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How do I get my children to behave in the car?

(21 Posts)
cazzzz Tue 02-Jun-09 07:50:49


I have 8yo and 5yo boys. Their behaviour at the moment is often exasperating, but I am getting particularly stressed about it in the car.

They argue, hit each other, fiddle with the radio and windows. I'm getting so stressed that I'm worried I'm a danger on the road.

Shouting "silence" at them does eventually work, but there has to be a better way...


ClaudiaSchiffer Tue 02-Jun-09 07:55:23

We've just returned from a long driving trip and my dh insisted on buying a 2 screen dvd set for the car. My middle class hackles were raised and I was against it BUT it turns out it was an utterly brilliant idea and it kept the kids absorbed for hours of tedious driving. I wouldn't suggest it for short trips but for long ones it was great.

piscesmoon Tue 02-Jun-09 07:56:44

I used to stop the car and refused to budge until they kept still and stopped fighting. Take a book or paper with you so that they can see you have something to do. They get bored and will want you to drive on. It is especially effective if you are going somewhere they want to go. Just try the calm, broken record, approach of 'I will carry on when you are sitting still'.
It doesn't take long before you only have tot threaten to stop the car-as long as they know you mean it.

ClaudiaSchiffer Tue 02-Jun-09 07:58:47

Back in the '70's when I was growing up, my folks resorted to drawing a chalk line on the vynal seats to keep my brothers and I apart in the back seat. You could try that.

piscesmoon Tue 02-Jun-09 07:59:30

On long trips we had games, things to look for and prizes, 20 questions , I went to market and bought.... etc.
I expect dvd's are a godsend-they weren't around when mine were that stage. We had story tapes which were good.

piscesmoon Tue 02-Jun-09 08:00:34

I used to have to sit in between my 2 brothers Claudia-very unfair on me!!

plimple Tue 02-Jun-09 08:00:44

Give them something else to do, whatever they are into, let them choose the music. Then if they are distracting you do as pisces moon says. Explain you cannot drive with distractions as you'll crash and then all die so you have to pull in. Talk to them and get to the root of the problem though.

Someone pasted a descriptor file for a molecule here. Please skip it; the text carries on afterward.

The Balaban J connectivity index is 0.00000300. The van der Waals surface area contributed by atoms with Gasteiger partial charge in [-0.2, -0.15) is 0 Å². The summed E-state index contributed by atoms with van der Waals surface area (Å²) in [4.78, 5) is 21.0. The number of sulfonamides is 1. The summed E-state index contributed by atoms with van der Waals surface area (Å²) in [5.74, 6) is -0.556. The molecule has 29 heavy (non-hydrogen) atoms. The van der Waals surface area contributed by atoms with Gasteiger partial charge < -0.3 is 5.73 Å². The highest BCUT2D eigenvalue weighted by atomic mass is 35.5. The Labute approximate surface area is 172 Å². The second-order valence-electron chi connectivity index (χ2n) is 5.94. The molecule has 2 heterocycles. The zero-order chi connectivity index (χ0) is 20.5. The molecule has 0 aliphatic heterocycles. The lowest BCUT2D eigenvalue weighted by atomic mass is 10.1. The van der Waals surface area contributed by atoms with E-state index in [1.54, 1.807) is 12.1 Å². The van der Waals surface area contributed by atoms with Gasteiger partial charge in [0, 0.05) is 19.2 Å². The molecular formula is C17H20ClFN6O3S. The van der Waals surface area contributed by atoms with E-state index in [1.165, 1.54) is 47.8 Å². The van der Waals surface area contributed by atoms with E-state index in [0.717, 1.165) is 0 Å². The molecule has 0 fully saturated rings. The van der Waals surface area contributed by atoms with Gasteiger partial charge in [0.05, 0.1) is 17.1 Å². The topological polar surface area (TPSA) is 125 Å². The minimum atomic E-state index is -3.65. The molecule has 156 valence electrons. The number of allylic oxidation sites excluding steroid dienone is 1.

HuffwardlyRudge Tue 02-Jun-09 08:03:02

We play word games or listen to story cds.

Tommy Tue 02-Jun-09 08:05:36

CDs with stories on have worked for us - and also some classsical music CDs which DH picked up cheap somewhere.

I have also done the pulling over and stipping until they have calmed down and refused to drive until they behave. Agree with piscesmoon - give them the impression that you are not bothered if you don't get to where you are going grin

cazzzz Tue 02-Jun-09 08:10:22

Thanks for all the speedy replies everyone.

This is mainly a problem with the school run and short trips - not long journeys.

Stopping the car is a good one though. I think if we're late and they have to sign a late slip at school, that might get to them.... we'll see.

messymissy Tue 02-Jun-09 08:15:26

Stopping the car is a good idea - just set out earlier - allow ten minutes or so until it settles down.

EvenBetaDad Tue 02-Jun-09 08:26:53

*cazzz - we do not have a car but have the same problem with our DS1 and DS2 on long or short train journeys. We got two DS Lites which has the same effect (funny they are called DS Lites). A lot more portable and quicker than DVD players.

Can also be used as a punisment. Any persistent bad behaviour at home or travelling and the DS gets confiscated. Works a treat.

Warning: Negative parenting alert. blush

cazzzz Tue 02-Jun-09 10:21:25

Hi EvenBetaDad

Thanks for your post. I can see the way you're going with this, and to be honest it's really tempting.

But I'm actually worried that my kids just generally can't behave at the moment (they can fight and mess around in other situations like shops and at home).